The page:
How can weather be a gender issue?

By Alison Holder, Director of Equal Measures 2030

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Farmers in Cambodia work to harvest their rice crop. (Department of Foreign Affairs and Trade)

Earth Day is coming up this weekend, and that has us thinking about the environment and the climate and how that relates to gender issues.

Weather is weather, right? Doesn’t it affect us all in the same way, whether we are old or young, woman or man? Well, not quite…

Statistics tell us that in many parts of the world, the job of gathering water and wood for the household more often than not falls to girls and women.

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(UN/The World’s Women 2015)

Therefore, when weather affects the environment, women and girls can feel the effects more keenly.

“We used to be able to get water for irrigation from the streams that came down from the Huayna Potosi glacier,” says Leucadia Quispe, a 60-year-old mother of 8 in Bolivia. As the glaciers have diminished due to climate change, Leucadia says the streams are no longer there.

“Now we have to collect water from a river farther up in the valley,” a task which takes her many hours a day.

Statistics also show that women make up a large part of the agricultural workforce in many poorer countries. This, again, makes them vulnerable to the effects of climate and weather shifts.

However, a lack of gender-specific information skews policy making. For example, out of a sample of 93 national agricultural censuses conducted worldwide from 1989 to 1999, the UN’s Food and Agriculture Organization reports that only 53 contained information on female-headed agricultural holdings.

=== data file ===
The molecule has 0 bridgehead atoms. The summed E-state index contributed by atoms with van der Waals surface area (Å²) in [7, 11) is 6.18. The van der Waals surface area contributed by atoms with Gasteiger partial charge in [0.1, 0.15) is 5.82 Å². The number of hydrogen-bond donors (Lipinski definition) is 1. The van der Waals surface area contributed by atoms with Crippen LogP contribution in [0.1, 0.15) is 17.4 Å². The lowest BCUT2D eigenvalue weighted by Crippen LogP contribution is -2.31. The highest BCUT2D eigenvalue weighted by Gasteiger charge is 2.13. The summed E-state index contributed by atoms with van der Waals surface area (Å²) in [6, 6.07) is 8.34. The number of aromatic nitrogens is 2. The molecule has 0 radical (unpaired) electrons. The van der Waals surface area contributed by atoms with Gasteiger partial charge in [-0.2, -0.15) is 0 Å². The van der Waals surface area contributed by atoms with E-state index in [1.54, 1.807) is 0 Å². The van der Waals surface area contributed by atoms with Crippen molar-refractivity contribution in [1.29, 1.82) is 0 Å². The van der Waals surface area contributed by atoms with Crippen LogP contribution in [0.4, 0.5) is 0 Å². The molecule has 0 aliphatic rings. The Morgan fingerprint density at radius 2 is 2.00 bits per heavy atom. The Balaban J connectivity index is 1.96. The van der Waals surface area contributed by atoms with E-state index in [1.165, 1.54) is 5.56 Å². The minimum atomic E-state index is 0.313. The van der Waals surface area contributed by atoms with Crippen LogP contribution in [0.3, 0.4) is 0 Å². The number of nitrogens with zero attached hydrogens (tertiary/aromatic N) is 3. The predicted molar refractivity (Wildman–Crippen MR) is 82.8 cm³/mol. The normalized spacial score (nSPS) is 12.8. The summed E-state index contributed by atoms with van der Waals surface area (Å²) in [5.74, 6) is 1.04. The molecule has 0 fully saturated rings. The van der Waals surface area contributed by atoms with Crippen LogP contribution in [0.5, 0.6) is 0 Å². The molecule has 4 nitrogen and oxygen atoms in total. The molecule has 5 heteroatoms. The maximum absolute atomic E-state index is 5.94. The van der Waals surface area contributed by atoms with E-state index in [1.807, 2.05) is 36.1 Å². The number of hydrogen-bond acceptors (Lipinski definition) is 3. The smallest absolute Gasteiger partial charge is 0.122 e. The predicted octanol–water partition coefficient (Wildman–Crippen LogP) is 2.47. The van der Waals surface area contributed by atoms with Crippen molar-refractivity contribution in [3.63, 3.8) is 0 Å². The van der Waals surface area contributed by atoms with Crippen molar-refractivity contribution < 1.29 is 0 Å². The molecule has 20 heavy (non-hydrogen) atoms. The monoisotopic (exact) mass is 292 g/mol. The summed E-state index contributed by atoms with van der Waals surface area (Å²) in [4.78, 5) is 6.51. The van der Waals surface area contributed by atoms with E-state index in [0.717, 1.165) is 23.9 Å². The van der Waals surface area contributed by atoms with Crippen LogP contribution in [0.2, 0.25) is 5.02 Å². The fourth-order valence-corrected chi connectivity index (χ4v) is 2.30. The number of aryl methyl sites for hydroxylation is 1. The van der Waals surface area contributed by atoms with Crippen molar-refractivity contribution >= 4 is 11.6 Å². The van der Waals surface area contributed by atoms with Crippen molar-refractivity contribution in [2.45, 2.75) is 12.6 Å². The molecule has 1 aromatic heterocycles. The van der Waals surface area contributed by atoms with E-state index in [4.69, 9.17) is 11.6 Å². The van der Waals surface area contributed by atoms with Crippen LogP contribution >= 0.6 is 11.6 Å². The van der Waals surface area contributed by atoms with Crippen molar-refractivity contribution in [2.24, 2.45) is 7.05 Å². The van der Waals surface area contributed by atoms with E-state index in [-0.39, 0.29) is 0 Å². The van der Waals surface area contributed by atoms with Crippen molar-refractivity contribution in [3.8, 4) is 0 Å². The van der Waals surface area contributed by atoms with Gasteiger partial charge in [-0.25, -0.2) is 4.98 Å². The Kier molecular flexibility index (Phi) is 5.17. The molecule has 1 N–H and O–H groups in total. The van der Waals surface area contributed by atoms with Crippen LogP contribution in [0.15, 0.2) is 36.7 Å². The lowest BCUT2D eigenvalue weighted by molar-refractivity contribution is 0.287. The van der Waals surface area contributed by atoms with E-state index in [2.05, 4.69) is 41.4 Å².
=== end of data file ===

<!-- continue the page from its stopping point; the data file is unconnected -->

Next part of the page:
Many researchers also question the gender patterns emerging from statistics that aim to present women’s participation in the agricultural workforce. Many women in rural areas, for example, will tell surveyors that “their home” is their primary responsibility, even if they are heavily involved in agriculture.

Censuses and household surveys also often tend to emphasize income-generating activities over subsistence production, leading to the undercounting of women’s involvement in agricultural activities such as rearing small livestock, kitchen gardening and processing crops after they have been harvested.

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Students from Al Quds University in the West Bank measure the effects of a desalination technology on plant growth. (USAID U.S. Agency for International Development)

Women have a critical role to play in helping the world adapt to climate change, whether it is through their work as farmers, researchers, activists or policy makers.

But when it comes to making decisions on issues related to the environment, women are very underrepresented. Only 30% of the workforce, and 19% of senior management, in National Meteorological and Hydrological Services are women. In poor and rich countries alike, women are less likely to be ministers of environment, climate change, transport or energy. The percentage of women working in the energy sector is also appallingly low.

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